While Japan’s efficient local and bullet train system certainly has its perks, so much of the country’s unique charm and natural beauty is only accessible if you take a road trip. Now, of course you can rent a car and book hotels or campsites along the way, but why go to all that hassle when you can combine your transportation and accommodation in one fun vehicle?

Dream Drive is a new camper van rental company that offers custom-built vans complete with bedding and camping equipment. Each vehicle comes with a different set of amenities ranging from tables to air conditioning, but all come equipped with more than enough to make your trip comfortable. Providing a two-in-one solution to the intricate planning of a more traditional road trip, Dream Drive hopes to open up unknown Japan to travelers and Tokyo residents while also letting you relax and focus on what’s important: the journey.

For our Saitama weekend getaway, we drove their Shogun van, a NV350 Caravan that was revamped to hold a double bed and a dining table. If you’re new to outdoor living, the van also comes with anything you might need during your trip including chairs, an outdoor table and a gas stove.

Our comfy Dream Drive camper van

Day 1: Nagatoro and Chichibu

Having never previously visited Saitama Prefecture, we chose the city of Chichibu as it was recommended by friends. We picked up Shogun on a Friday evening and hit the road, anticipating a relaxed weekend of café hopping. However, we ended up spending most of our Saturday exploring the nearby town of Nagatoro. Every time we thought we’d seen it all, we’d round a corner and another street of hidden gems would reveal itself.

Nagatoro, Saitama Prefecture

We strolled along Arakawa River, which was still gushing after the heavy rain of Typhoon Hagibis. Though access was not recommended by officials, we came across many locals sitting on the shore’s famously scenic layered rocks (named Iwadatami because they reminded locals of stacked tatami mats) to paint and draw the landscape.

On the shore of Arakawa River

After roaming the streets and before heading up for a quick hike, we decided to enjoy a light lunch and treat ourselves to the region’s famous delicacy: kakigori (shaved ice). Even though the weather was chilly, we couldn’t miss the opportunity to visit the town’s most famous kakigori spot, Asami Reiso, and not have to wait for a table (expect to line up for a minimum of two hours during the summer).

Nagatoro is famous for its unique preparation of this particular dessert. The city’s kakigori is made from natural blocks of ice that are collected from the frozen river during the winter months, and as a result has a sticky yet smooth texture, similar to that of a snowball. Best of all, it doesn’t crumble when you pour milk or syrup over it.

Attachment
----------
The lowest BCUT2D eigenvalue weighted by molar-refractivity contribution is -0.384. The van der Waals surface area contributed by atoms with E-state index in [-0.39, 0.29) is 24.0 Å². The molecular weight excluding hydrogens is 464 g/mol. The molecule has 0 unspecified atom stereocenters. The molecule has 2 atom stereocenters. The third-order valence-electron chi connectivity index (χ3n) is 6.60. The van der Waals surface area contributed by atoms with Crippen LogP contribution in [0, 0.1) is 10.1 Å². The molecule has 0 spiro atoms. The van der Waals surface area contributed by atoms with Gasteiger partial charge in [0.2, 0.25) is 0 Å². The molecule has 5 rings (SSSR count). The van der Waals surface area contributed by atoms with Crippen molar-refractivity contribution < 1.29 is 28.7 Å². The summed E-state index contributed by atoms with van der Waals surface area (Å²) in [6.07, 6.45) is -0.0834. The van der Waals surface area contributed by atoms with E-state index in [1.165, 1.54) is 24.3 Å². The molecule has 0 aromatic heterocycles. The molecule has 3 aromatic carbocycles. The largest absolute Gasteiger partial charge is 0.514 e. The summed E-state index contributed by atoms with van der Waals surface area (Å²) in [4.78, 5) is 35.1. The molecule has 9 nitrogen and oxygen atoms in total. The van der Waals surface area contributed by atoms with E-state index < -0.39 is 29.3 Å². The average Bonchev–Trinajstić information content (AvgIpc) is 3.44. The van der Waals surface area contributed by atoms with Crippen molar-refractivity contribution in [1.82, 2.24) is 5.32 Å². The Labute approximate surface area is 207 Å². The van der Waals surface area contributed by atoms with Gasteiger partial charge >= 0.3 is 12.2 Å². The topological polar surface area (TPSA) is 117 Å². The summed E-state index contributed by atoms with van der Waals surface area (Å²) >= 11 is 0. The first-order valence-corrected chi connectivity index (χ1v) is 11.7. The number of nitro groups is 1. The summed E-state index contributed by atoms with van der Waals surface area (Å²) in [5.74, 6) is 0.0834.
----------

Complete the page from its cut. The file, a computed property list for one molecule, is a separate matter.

After hiking up Mount Hodo, we returned to our van for the next leg of road tripping, aiming to arrive in Chichibu in time for dinner. We parked at Seibu-Chichibu Station, which has been renovated to include an onsen and shops stocking local goods and endless merchandise of the city’s too-adorable mascot, Potekuma-kun.

For dinner, we headed to Takasago Horumon, popular for its inexpensive but delicious Japanese barbecue menu. It’s also very time efficient. If you’re looking for a quick meal, you can work your way through a few plates in about half an hour before climbing back into the van and bedding down for the night.

A rustic alley a few minutes south of Chichibu Station

Day 2: Kawagoe, Moominvalley Park and Johnson Town

Our first stop was in Kawagoe to experience one of Japan’s “Little Edo” towns. The main street features beautiful, ancient architecture and plenty of spots for enjoying craft beer, coffee, lunch and shopping for artisanal goods. As luck would have it, we arrived just as a local matsuri was on the go. We roamed the streets, soaking up the festival atmosphere and tucking into snacks and homemade lemonade along the way.

Kawagoe, Saitama Prefecture

The top of a matsuri float in Kawagoe

Next up was a stop at Metsä, which opened in November 2018, and showcases all things Nordic. Set on the peaceful shore of Lake Miyazawa in Hanno city, this village offers plenty of natural beauty as well as shopping and dining. It’s also home to Moominvalley Park, which opened in March 2019 and where the adorable characters from Tove Jansson’s popular comics come to life.

Our last stop was Johnson Town, a small neighborhood in Iruma that was originally developed to house US military families after World War II. Now looking more like a movie set than a real neighborhood, it’s made up of retro American suburban buildings that were restored in 2009, classic cars and beautifully decorated coffee shops. It was a perfectly cute and quaint way to spend our Sunday evening before making our way back to Tokyo.

Where to Spend the Night in Your Dream Drive Camper Van

You might be thinking that renting a camper van means needing to book into campsites. However, there’s another, simpler option for those who aren’t necessarily looking for the full camping experience and just need a quick, accessible place to sleep overnight.

Many super sento facilities accept overnight parking if you simply pay the entrance fee of about ¥1,500. You get to enjoy the baths, shelves of manga and board games for a budget-friendly price.

For more information about Dream Drive, book your room to go at www.dreamdrive.life/en